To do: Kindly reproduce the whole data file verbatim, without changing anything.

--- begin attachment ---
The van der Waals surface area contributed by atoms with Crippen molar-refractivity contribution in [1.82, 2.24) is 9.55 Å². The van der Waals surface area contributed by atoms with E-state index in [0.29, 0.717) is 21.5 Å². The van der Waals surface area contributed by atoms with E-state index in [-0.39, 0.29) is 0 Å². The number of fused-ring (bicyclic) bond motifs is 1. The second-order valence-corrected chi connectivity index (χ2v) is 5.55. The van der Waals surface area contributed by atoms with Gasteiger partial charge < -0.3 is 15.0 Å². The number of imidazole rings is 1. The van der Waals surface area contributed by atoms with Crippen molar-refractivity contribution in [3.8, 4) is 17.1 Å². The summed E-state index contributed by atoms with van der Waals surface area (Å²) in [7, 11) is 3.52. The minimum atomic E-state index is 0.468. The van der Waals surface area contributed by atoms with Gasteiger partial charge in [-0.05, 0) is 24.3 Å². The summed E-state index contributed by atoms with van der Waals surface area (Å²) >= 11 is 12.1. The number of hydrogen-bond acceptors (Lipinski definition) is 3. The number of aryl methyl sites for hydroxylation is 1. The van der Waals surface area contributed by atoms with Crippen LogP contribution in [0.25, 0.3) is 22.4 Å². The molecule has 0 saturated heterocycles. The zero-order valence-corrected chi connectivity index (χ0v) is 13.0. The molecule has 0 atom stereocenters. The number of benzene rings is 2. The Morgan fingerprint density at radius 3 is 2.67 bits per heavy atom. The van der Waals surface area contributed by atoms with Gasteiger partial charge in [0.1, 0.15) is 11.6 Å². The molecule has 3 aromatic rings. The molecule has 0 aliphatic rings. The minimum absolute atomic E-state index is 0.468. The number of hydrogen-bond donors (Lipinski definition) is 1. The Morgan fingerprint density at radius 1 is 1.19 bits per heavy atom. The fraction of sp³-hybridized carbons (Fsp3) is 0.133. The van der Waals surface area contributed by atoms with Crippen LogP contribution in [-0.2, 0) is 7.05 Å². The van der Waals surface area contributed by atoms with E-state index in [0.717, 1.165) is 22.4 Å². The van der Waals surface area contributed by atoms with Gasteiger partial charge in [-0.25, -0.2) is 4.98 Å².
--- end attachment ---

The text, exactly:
The van der Waals surface area contributed by atoms with Crippen molar-refractivity contribution in [1.82, 2.24) is 9.55 Å². The van der Waals surface area contributed by atoms with E-state index in [0.29, 0.717) is 21.5 Å². The van der Waals surface area contributed by atoms with E-state index in [-0.39, 0.29) is 0 Å². The number of fused-ring (bicyclic) bond motifs is 1. The second-order valence-corrected chi connectivity index (χ2v) is 5.55. The van der Waals surface area contributed by atoms with Gasteiger partial charge < -0.3 is 15.0 Å². The number of imidazole rings is 1. The van der Waals surface area contributed by atoms with Crippen molar-refractivity contribution in [3.8, 4) is 17.1 Å². The summed E-state index contributed by atoms with van der Waals surface area (Å²) in [7, 11) is 3.52. The minimum atomic E-state index is 0.468. The van der Waals surface area contributed by atoms with Gasteiger partial charge in [-0.05, 0) is 24.3 Å². The summed E-state index contributed by atoms with van der Waals surface area (Å²) >= 11 is 12.1. The number of hydrogen-bond acceptors (Lipinski definition) is 3. The number of aryl methyl sites for hydroxylation is 1. The van der Waals surface area contributed by atoms with Crippen LogP contribution in [0.25, 0.3) is 22.4 Å². The molecule has 0 saturated heterocycles. The zero-order valence-corrected chi connectivity index (χ0v) is 13.0. The molecule has 0 atom stereocenters. The number of benzene rings is 2. The Morgan fingerprint density at radius 3 is 2.67 bits per heavy atom. The van der Waals surface area contributed by atoms with Gasteiger partial charge in [0.1, 0.15) is 11.6 Å². The molecule has 3 aromatic rings. The molecule has 0 aliphatic rings. The minimum absolute atomic E-state index is 0.468. The number of hydrogen-bond donors (Lipinski definition) is 1. The Morgan fingerprint density at radius 1 is 1.19 bits per heavy atom. The fraction of sp³-hybridized carbons (Fsp3) is 0.133. The van der Waals surface area contributed by atoms with Crippen LogP contribution in [-0.2, 0) is 7.05 Å². The van der Waals surface area contributed by atoms with E-state index in [0.717, 1.165) is 22.4 Å². The van der Waals surface area contributed by atoms with Gasteiger partial charge in [-0.25, -0.2) is 4.98 Å².